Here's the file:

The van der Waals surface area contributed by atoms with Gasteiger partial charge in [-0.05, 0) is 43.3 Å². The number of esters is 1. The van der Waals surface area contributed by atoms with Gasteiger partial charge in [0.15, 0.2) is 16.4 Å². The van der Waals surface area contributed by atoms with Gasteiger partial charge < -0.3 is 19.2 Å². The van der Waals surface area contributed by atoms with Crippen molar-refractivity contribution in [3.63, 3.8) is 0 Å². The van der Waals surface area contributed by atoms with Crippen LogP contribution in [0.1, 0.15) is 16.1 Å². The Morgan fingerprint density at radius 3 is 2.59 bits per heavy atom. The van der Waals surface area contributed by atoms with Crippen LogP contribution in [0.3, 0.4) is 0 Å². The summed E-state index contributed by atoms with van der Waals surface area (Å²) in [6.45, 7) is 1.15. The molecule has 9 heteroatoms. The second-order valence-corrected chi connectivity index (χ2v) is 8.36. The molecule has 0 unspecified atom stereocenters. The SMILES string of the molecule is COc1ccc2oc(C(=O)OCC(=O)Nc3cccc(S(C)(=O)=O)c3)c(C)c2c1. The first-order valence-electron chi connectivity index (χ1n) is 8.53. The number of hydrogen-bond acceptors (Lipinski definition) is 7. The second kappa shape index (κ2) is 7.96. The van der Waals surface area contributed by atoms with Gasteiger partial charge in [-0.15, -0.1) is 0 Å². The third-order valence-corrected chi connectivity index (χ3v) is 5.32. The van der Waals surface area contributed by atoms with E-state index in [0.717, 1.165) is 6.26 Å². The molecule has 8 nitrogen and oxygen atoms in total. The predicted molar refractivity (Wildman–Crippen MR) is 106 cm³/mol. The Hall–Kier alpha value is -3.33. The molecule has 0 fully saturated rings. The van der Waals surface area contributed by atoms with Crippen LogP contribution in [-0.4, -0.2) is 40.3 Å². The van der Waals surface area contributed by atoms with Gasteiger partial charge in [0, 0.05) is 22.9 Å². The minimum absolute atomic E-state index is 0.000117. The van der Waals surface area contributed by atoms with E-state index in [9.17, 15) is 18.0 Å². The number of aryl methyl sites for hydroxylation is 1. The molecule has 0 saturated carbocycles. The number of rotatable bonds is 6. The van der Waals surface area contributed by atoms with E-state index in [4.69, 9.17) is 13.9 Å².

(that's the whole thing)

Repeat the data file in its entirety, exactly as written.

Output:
The van der Waals surface area contributed by atoms with Gasteiger partial charge in [-0.05, 0) is 43.3 Å². The number of esters is 1. The van der Waals surface area contributed by atoms with Gasteiger partial charge in [0.15, 0.2) is 16.4 Å². The van der Waals surface area contributed by atoms with Gasteiger partial charge < -0.3 is 19.2 Å². The van der Waals surface area contributed by atoms with Crippen molar-refractivity contribution in [3.63, 3.8) is 0 Å². The van der Waals surface area contributed by atoms with Crippen LogP contribution in [0.1, 0.15) is 16.1 Å². The Morgan fingerprint density at radius 3 is 2.59 bits per heavy atom. The van der Waals surface area contributed by atoms with Crippen LogP contribution in [0.3, 0.4) is 0 Å². The summed E-state index contributed by atoms with van der Waals surface area (Å²) in [6.45, 7) is 1.15. The molecule has 9 heteroatoms. The second-order valence-corrected chi connectivity index (χ2v) is 8.36. The molecule has 0 unspecified atom stereocenters. The SMILES string of the molecule is COc1ccc2oc(C(=O)OCC(=O)Nc3cccc(S(C)(=O)=O)c3)c(C)c2c1. The first-order valence-electron chi connectivity index (χ1n) is 8.53. The number of hydrogen-bond acceptors (Lipinski definition) is 7. The second kappa shape index (κ2) is 7.96. The van der Waals surface area contributed by atoms with Gasteiger partial charge in [-0.15, -0.1) is 0 Å². The third-order valence-corrected chi connectivity index (χ3v) is 5.32. The van der Waals surface area contributed by atoms with E-state index in [0.717, 1.165) is 6.26 Å². The molecule has 8 nitrogen and oxygen atoms in total. The predicted molar refractivity (Wildman–Crippen MR) is 106 cm³/mol. The Hall–Kier alpha value is -3.33. The molecule has 0 fully saturated rings. The van der Waals surface area contributed by atoms with Crippen LogP contribution in [-0.4, -0.2) is 40.3 Å². The van der Waals surface area contributed by atoms with Gasteiger partial charge in [0, 0.05) is 22.9 Å². The minimum absolute atomic E-state index is 0.000117. The van der Waals surface area contributed by atoms with E-state index in [9.17, 15) is 18.0 Å². The number of aryl methyl sites for hydroxylation is 1. The molecule has 0 saturated carbocycles. The number of rotatable bonds is 6. The van der Waals surface area contributed by atoms with E-state index in [4.69, 9.17) is 13.9 Å².